|Birth Day:||June 24, 1938|
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He briefly attended Antioch College in Yellow Springs, Ohio. Early in his career, he published works of erotic fiction.
Block describes series character Martin H. Ehrengraf as a dapper little criminal defense lawyer whose clients all turn out to be innocent. Ehrengraf charges a mere $1 retainer fee and afterwards works on contingency; he gets paid a massive fee if and only if his clients are cleared of wrongdoing. When his clients are cleared, it's because Ehrengraf has committed misdeeds up to and including murder to exonerate his client and often frame another for the crimes. The first short story featuring Ehrengraf, “The Ehrengraf Defense,” was published in Ellery Queen’s Mystery Magazine in 1978. By 2003, twelve stories had been published and in 2012 Block completed an eleventh story, “The Ehrengraf Settlement.” All eleven were collected and published in an eVolume, Ehrengraf For The Defense (2012).
Block's most famous creation, the ever-evolving Matthew Scudder, was introduced in 1976's The Sins of the Fathers as an alcoholic ex-cop working as an unlicensed private investigator in Hell's Kitchen. Originally published as paperbacks, the early novels are in many ways interchangeable; the second and third entries—In the Midst of Death (1976) and Time to Murder and Create (1977)—were written in the opposite order from their publication dates. 1982's 8 Million Ways to Die (filmed in 1986 by Hal Ashby, with unpopular results) breaks from that trend, concluding with Scudder introducing himself at an Alcoholics Anonymous meeting. The series was set to end on that note, but an idle promise Block had made to supply an editor friend with an original Scudder short resulted in "By the Dawn's Early Light", a story set during the character's drinking days, but told from the perspective of a recovering alcoholic. Block expanded on that with 1986's When the Sacred Ginmill Closes (named for a line in a song by folk singer Dave Van Ronk, a close friend), which proved not only one of the more literary entries, but also a favorite of the author and his fans. From then on, Scudder's circumstances rarely remain the same from one book to the next; 1990's A Ticket to the Boneyard, for example, reunites him with Elaine Mardell, a hooker from his days on the force, whom he marries several books later. Other fan favorites are 1991's taut, gruesome A Dance at the Slaughterhouse (winner of the Edgar Award for Best [mystery] Novel), and 1993's A Long Line of Dead Men, a tightly plotted puzzler featuring a rapidly dwindling fraternity known as the "Club of 31". A Walk Among the Tombstones, published in 1992, was made into a film, released in 2014, written and directed by Scott Frank, with Liam Neeson playing the lead role. The seventeenth entry, A Drop of the Hard Stuff was published in May, 2011.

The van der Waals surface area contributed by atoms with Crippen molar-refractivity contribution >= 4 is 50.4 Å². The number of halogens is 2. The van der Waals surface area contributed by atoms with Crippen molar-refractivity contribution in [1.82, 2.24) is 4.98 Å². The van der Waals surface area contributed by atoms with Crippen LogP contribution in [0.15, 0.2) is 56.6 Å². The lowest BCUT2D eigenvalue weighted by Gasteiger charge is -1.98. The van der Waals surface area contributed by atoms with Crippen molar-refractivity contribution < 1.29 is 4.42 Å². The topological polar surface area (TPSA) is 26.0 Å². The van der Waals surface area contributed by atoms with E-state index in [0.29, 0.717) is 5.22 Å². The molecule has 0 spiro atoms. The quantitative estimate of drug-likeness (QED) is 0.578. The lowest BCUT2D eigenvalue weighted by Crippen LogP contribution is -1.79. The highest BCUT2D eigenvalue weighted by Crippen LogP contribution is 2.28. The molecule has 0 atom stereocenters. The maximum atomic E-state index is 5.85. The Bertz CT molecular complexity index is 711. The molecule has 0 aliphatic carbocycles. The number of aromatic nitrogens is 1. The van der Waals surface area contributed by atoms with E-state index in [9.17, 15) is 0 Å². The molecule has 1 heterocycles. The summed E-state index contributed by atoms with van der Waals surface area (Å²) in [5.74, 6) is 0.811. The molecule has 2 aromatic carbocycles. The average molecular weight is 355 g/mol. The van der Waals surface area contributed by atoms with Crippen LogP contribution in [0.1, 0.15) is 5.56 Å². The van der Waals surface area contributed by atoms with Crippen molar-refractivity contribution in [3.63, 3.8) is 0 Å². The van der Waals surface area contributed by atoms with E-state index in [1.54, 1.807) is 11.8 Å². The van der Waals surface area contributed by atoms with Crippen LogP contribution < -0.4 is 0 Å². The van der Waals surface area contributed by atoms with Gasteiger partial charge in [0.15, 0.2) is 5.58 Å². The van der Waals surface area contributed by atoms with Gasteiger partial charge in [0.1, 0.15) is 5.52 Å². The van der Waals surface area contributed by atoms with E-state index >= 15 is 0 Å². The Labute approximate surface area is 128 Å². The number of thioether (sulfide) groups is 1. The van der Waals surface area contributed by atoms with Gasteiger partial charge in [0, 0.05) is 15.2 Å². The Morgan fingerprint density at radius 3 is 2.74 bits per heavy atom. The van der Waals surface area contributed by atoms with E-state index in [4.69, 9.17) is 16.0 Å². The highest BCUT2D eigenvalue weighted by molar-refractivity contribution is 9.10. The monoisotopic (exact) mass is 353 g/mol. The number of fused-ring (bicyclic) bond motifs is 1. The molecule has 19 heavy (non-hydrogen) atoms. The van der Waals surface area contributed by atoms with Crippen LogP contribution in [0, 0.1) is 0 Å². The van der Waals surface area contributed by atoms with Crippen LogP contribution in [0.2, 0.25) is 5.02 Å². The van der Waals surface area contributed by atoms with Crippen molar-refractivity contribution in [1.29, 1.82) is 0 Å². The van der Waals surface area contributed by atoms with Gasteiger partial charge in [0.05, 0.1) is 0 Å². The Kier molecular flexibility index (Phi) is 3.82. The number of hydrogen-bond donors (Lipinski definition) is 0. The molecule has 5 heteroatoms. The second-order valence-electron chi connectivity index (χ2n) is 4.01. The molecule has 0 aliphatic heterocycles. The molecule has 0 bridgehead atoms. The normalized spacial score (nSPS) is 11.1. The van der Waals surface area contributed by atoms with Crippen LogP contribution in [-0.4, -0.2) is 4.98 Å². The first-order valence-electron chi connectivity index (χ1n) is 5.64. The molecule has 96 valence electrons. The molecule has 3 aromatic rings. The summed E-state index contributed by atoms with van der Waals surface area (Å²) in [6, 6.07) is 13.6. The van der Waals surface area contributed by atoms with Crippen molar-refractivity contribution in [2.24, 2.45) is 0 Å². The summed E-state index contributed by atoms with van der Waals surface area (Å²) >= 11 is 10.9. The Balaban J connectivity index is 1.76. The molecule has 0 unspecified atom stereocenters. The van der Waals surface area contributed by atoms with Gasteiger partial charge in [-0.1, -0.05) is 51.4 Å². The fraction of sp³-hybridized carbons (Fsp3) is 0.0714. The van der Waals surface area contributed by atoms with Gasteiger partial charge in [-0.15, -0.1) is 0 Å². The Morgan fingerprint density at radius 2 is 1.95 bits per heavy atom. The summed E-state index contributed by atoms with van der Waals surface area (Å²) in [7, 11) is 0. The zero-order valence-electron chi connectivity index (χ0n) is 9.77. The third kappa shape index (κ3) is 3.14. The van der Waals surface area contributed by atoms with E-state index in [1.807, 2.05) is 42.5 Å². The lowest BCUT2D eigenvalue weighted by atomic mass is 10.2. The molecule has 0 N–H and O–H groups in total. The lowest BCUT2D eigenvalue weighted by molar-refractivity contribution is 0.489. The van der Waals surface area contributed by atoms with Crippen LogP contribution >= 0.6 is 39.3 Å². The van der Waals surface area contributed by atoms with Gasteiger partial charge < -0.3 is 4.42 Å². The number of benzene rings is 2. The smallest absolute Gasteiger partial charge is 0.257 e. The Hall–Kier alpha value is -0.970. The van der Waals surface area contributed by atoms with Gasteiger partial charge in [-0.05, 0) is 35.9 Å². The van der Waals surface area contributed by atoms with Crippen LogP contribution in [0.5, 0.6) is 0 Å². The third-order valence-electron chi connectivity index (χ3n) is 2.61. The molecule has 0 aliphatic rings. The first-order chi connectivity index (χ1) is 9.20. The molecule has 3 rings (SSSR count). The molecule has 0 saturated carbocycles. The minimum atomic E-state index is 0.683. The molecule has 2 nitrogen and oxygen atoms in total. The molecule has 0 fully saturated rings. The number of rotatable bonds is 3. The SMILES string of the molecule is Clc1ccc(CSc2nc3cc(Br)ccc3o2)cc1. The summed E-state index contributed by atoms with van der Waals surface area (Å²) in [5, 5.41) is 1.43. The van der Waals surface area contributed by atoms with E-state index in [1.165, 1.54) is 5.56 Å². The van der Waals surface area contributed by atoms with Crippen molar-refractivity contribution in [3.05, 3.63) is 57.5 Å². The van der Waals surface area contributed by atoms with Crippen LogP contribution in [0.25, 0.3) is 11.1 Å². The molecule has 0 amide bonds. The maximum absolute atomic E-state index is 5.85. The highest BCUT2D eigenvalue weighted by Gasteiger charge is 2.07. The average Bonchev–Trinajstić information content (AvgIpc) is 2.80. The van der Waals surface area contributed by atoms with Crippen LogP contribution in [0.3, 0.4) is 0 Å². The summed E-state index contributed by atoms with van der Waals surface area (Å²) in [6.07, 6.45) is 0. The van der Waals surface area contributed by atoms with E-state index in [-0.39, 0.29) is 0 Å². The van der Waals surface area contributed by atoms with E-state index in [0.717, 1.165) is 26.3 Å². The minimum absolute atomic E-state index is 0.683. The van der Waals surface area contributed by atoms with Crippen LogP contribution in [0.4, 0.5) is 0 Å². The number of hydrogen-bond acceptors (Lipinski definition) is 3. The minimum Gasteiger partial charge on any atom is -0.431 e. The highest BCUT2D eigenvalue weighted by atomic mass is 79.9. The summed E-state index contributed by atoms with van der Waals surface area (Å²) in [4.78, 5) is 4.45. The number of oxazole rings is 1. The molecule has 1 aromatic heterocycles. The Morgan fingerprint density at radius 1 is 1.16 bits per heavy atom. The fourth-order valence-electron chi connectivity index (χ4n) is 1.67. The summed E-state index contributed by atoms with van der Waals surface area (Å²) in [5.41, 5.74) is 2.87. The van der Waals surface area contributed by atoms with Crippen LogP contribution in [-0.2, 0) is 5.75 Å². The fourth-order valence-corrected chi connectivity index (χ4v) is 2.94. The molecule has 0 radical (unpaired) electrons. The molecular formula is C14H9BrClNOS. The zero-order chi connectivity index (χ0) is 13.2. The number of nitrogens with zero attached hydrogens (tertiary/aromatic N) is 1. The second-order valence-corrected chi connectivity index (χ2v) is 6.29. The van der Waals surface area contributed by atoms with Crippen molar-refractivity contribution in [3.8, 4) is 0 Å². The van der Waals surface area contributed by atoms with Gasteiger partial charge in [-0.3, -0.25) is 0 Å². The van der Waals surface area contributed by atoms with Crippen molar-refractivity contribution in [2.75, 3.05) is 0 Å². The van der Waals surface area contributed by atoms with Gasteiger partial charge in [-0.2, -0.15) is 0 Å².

The second novel, The Burglar in The Closet was filmed in 1987 as Burglar, with Whoopi Goldberg as Bernie (or Bernice).
There are also three Bernie Rhodenbarr short stories: "Like a Thief in the Night" (Cosmopolitan, May 1983), "The Burglar Who Dropped In On Elvis" (Playboy, April 1990), and "The Burglar Who Smelled Smoke" (Mary Higgins Clark Mystery Magazine, Summer/Fall 1997). These stories are collected in the 2002 anthology, Enough Rope.
In 2005 he was honored with the Gumshoe Lifetime Achievement Award.
In addition to writing the scripts for a handful of television episodes over the years—including, in 2005, two episodes of the ESPN series Tilt—Block co-wrote the screenplay for My Blueberry Nights, a 2007 film directed by Wong Kar-wai and starring Norah Jones.
Block's earliest work, published pseudonymously in the 1950s, was mostly in the soft-porn mass market paperback industry, an apprenticeship he shared with fellow mystery author Donald E. Westlake. Block describes the early sex novels as a valuable experience, noting that despite the titillating content of the books (rather mild by later standards of adult fiction) he was expected to write fully developed novels with plausible plots, characters and conflicts. He further credits the softcore novels as a factor in his prolific output; writing 15 to 20 sex novels per year to support himself financially, Block was forced to learn to write in a manner that required little revision and editing of his first drafts. His first novel was a lesbian fiction titled Strange Are The Ways of Love, written under the name Lesley Evans. In 2016, Block reissued this novel with a new title Shadows, under another of his pseudonyms, Jill Emerson.
Four episodic novels (Hit Man (1998), Hit List (2000), Hit Parade (2006) and Hit Me (2013)) as well as one full-length novel (Hit and Run (2008)) chronicle the life of Keller, a lonely, wistful hitman who originally appeared as a semi-regular feature in Playboy magazine in the 1990s. Most of the novels are fix-ups of related short stories; Hit and Run is the only Keller novel conceived of and written as a single story. In 2016, a new novella was published Keller's Fedora, in which Keller is persuaded to come out of retirement for one last job.
Currently, Lawrence Block is 84 years, 7 months and 7 days old. Lawrence Block will celebrate 85th birthday on a Saturday 24th of June 2023.
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